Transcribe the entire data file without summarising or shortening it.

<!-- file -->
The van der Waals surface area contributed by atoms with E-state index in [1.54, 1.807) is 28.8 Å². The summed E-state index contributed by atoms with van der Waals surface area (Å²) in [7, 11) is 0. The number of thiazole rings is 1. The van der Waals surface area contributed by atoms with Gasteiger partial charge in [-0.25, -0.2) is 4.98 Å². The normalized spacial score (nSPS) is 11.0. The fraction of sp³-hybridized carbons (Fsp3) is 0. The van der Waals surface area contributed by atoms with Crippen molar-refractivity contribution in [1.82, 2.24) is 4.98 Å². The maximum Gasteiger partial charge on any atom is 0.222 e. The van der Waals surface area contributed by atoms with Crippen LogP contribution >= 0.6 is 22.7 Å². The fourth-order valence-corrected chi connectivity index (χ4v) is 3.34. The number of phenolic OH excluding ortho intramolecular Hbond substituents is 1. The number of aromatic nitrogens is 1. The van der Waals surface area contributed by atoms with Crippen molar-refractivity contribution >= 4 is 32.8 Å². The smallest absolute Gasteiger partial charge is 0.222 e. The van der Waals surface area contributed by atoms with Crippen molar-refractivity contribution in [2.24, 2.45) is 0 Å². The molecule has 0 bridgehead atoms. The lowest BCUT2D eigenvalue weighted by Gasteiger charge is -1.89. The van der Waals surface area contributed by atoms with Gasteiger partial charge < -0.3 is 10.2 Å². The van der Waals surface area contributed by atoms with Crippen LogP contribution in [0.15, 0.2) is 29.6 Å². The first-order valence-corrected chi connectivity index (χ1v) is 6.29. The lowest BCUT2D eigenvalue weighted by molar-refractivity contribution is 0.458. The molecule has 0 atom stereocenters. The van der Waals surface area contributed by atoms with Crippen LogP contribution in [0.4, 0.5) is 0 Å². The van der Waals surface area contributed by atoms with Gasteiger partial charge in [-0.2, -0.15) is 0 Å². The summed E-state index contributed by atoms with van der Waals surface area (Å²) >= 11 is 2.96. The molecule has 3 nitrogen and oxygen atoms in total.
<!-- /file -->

The van der Waals surface area contributed by atoms with E-state index in [1.54, 1.807) is 28.8 Å². The summed E-state index contributed by atoms with van der Waals surface area (Å²) in [7, 11) is 0. The number of thiazole rings is 1. The van der Waals surface area contributed by atoms with Gasteiger partial charge in [-0.25, -0.2) is 4.98 Å². The normalized spacial score (nSPS) is 11.0. The fraction of sp³-hybridized carbons (Fsp3) is 0. The van der Waals surface area contributed by atoms with Crippen molar-refractivity contribution in [1.82, 2.24) is 4.98 Å². The maximum Gasteiger partial charge on any atom is 0.222 e. The van der Waals surface area contributed by atoms with Crippen LogP contribution >= 0.6 is 22.7 Å². The fourth-order valence-corrected chi connectivity index (χ4v) is 3.34. The number of phenolic OH excluding ortho intramolecular Hbond substituents is 1. The number of aromatic nitrogens is 1. The van der Waals surface area contributed by atoms with Crippen molar-refractivity contribution >= 4 is 32.8 Å². The smallest absolute Gasteiger partial charge is 0.222 e. The van der Waals surface area contributed by atoms with Crippen molar-refractivity contribution in [2.24, 2.45) is 0 Å². The molecule has 0 bridgehead atoms. The lowest BCUT2D eigenvalue weighted by Gasteiger charge is -1.89. The van der Waals surface area contributed by atoms with Gasteiger partial charge < -0.3 is 10.2 Å². The van der Waals surface area contributed by atoms with Crippen LogP contribution in [0.15, 0.2) is 29.6 Å². The first-order valence-corrected chi connectivity index (χ1v) is 6.29. The lowest BCUT2D eigenvalue weighted by molar-refractivity contribution is 0.458. The molecule has 0 atom stereocenters. The van der Waals surface area contributed by atoms with Crippen LogP contribution in [0.4, 0.5) is 0 Å². The van der Waals surface area contributed by atoms with Gasteiger partial charge in [-0.2, -0.15) is 0 Å². The summed E-state index contributed by atoms with van der Waals surface area (Å²) >= 11 is 2.96. The molecule has 3 nitrogen and oxygen atoms in total.